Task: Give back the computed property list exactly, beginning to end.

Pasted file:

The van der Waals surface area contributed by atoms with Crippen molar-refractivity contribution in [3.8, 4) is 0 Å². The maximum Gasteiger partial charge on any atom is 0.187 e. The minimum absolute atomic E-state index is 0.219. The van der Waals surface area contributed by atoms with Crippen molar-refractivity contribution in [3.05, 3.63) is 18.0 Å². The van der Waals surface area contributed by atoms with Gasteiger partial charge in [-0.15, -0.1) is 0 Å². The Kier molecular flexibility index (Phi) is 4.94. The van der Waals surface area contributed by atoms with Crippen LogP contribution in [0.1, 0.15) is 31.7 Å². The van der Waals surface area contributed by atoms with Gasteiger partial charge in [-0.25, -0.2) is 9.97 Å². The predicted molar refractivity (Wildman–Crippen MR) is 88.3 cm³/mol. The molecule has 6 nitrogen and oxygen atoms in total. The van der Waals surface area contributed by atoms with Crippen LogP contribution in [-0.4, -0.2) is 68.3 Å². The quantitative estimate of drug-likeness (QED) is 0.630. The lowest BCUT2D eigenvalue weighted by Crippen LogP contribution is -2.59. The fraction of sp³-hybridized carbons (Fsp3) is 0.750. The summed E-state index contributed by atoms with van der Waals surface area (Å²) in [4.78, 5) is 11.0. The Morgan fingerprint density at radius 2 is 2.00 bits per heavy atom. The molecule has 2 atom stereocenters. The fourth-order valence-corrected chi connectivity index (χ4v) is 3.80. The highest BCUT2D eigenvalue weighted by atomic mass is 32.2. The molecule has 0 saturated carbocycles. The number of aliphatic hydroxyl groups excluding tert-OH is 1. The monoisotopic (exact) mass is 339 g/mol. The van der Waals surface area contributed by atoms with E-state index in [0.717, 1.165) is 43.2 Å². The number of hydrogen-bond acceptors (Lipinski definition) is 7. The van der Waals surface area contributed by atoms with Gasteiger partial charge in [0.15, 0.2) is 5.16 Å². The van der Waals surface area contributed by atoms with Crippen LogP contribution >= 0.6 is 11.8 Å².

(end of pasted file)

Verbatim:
The van der Waals surface area contributed by atoms with Crippen molar-refractivity contribution in [3.8, 4) is 0 Å². The maximum Gasteiger partial charge on any atom is 0.187 e. The minimum absolute atomic E-state index is 0.219. The van der Waals surface area contributed by atoms with Crippen molar-refractivity contribution in [3.05, 3.63) is 18.0 Å². The van der Waals surface area contributed by atoms with Gasteiger partial charge in [-0.15, -0.1) is 0 Å². The Kier molecular flexibility index (Phi) is 4.94. The van der Waals surface area contributed by atoms with Crippen LogP contribution in [0.1, 0.15) is 31.7 Å². The van der Waals surface area contributed by atoms with Gasteiger partial charge in [-0.25, -0.2) is 9.97 Å². The predicted molar refractivity (Wildman–Crippen MR) is 88.3 cm³/mol. The molecule has 6 nitrogen and oxygen atoms in total. The van der Waals surface area contributed by atoms with Crippen LogP contribution in [-0.4, -0.2) is 68.3 Å². The quantitative estimate of drug-likeness (QED) is 0.630. The lowest BCUT2D eigenvalue weighted by Crippen LogP contribution is -2.59. The fraction of sp³-hybridized carbons (Fsp3) is 0.750. The summed E-state index contributed by atoms with van der Waals surface area (Å²) in [4.78, 5) is 11.0. The Morgan fingerprint density at radius 2 is 2.00 bits per heavy atom. The molecule has 2 atom stereocenters. The fourth-order valence-corrected chi connectivity index (χ4v) is 3.80. The highest BCUT2D eigenvalue weighted by atomic mass is 32.2. The molecule has 0 saturated carbocycles. The number of aliphatic hydroxyl groups excluding tert-OH is 1. The monoisotopic (exact) mass is 339 g/mol. The van der Waals surface area contributed by atoms with E-state index in [0.717, 1.165) is 43.2 Å². The number of hydrogen-bond acceptors (Lipinski definition) is 7. The van der Waals surface area contributed by atoms with Gasteiger partial charge in [0.15, 0.2) is 5.16 Å². The van der Waals surface area contributed by atoms with Crippen LogP contribution >= 0.6 is 11.8 Å².